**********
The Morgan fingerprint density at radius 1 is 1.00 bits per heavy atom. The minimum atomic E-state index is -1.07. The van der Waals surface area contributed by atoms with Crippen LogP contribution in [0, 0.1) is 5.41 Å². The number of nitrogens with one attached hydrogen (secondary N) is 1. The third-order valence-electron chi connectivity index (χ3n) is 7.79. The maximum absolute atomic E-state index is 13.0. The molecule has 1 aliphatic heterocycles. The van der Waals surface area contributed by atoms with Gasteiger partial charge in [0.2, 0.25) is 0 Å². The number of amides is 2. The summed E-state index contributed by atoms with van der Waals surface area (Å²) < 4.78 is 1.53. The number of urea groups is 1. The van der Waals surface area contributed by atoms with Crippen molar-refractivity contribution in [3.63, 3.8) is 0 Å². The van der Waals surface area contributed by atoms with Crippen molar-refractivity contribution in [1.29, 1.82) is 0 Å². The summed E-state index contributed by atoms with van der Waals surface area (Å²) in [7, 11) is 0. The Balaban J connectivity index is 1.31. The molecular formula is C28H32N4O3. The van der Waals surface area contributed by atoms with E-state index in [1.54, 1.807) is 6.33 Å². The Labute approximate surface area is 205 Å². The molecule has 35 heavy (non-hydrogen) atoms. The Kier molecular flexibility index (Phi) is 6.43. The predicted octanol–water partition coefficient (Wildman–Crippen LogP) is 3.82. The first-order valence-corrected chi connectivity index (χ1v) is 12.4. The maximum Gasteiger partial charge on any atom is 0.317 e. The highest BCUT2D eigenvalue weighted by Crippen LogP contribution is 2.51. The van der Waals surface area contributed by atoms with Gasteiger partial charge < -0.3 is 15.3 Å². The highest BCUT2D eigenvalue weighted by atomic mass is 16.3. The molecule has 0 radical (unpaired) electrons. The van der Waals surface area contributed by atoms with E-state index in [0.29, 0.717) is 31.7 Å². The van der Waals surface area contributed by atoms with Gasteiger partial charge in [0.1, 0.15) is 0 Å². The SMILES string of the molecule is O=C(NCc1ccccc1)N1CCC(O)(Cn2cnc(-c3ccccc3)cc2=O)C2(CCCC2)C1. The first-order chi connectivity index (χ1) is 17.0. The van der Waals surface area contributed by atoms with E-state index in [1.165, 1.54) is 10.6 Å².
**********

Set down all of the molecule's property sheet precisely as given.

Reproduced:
The Morgan fingerprint density at radius 1 is 1.00 bits per heavy atom. The minimum atomic E-state index is -1.07. The van der Waals surface area contributed by atoms with Crippen LogP contribution in [0, 0.1) is 5.41 Å². The number of nitrogens with one attached hydrogen (secondary N) is 1. The third-order valence-electron chi connectivity index (χ3n) is 7.79. The maximum absolute atomic E-state index is 13.0. The molecule has 1 aliphatic heterocycles. The van der Waals surface area contributed by atoms with Gasteiger partial charge in [0.2, 0.25) is 0 Å². The number of amides is 2. The summed E-state index contributed by atoms with van der Waals surface area (Å²) < 4.78 is 1.53. The number of urea groups is 1. The van der Waals surface area contributed by atoms with Crippen molar-refractivity contribution in [3.63, 3.8) is 0 Å². The van der Waals surface area contributed by atoms with Crippen molar-refractivity contribution in [1.29, 1.82) is 0 Å². The summed E-state index contributed by atoms with van der Waals surface area (Å²) in [7, 11) is 0. The Balaban J connectivity index is 1.31. The molecular formula is C28H32N4O3. The van der Waals surface area contributed by atoms with E-state index in [1.54, 1.807) is 6.33 Å². The Labute approximate surface area is 205 Å². The molecule has 35 heavy (non-hydrogen) atoms. The Kier molecular flexibility index (Phi) is 6.43. The predicted octanol–water partition coefficient (Wildman–Crippen LogP) is 3.82. The first-order valence-corrected chi connectivity index (χ1v) is 12.4. The maximum Gasteiger partial charge on any atom is 0.317 e. The highest BCUT2D eigenvalue weighted by Crippen LogP contribution is 2.51. The van der Waals surface area contributed by atoms with Gasteiger partial charge < -0.3 is 15.3 Å². The highest BCUT2D eigenvalue weighted by atomic mass is 16.3. The molecule has 0 radical (unpaired) electrons. The van der Waals surface area contributed by atoms with E-state index in [0.29, 0.717) is 31.7 Å². The van der Waals surface area contributed by atoms with Gasteiger partial charge in [0.1, 0.15) is 0 Å². The SMILES string of the molecule is O=C(NCc1ccccc1)N1CCC(O)(Cn2cnc(-c3ccccc3)cc2=O)C2(CCCC2)C1. The first-order chi connectivity index (χ1) is 17.0. The van der Waals surface area contributed by atoms with E-state index in [1.165, 1.54) is 10.6 Å².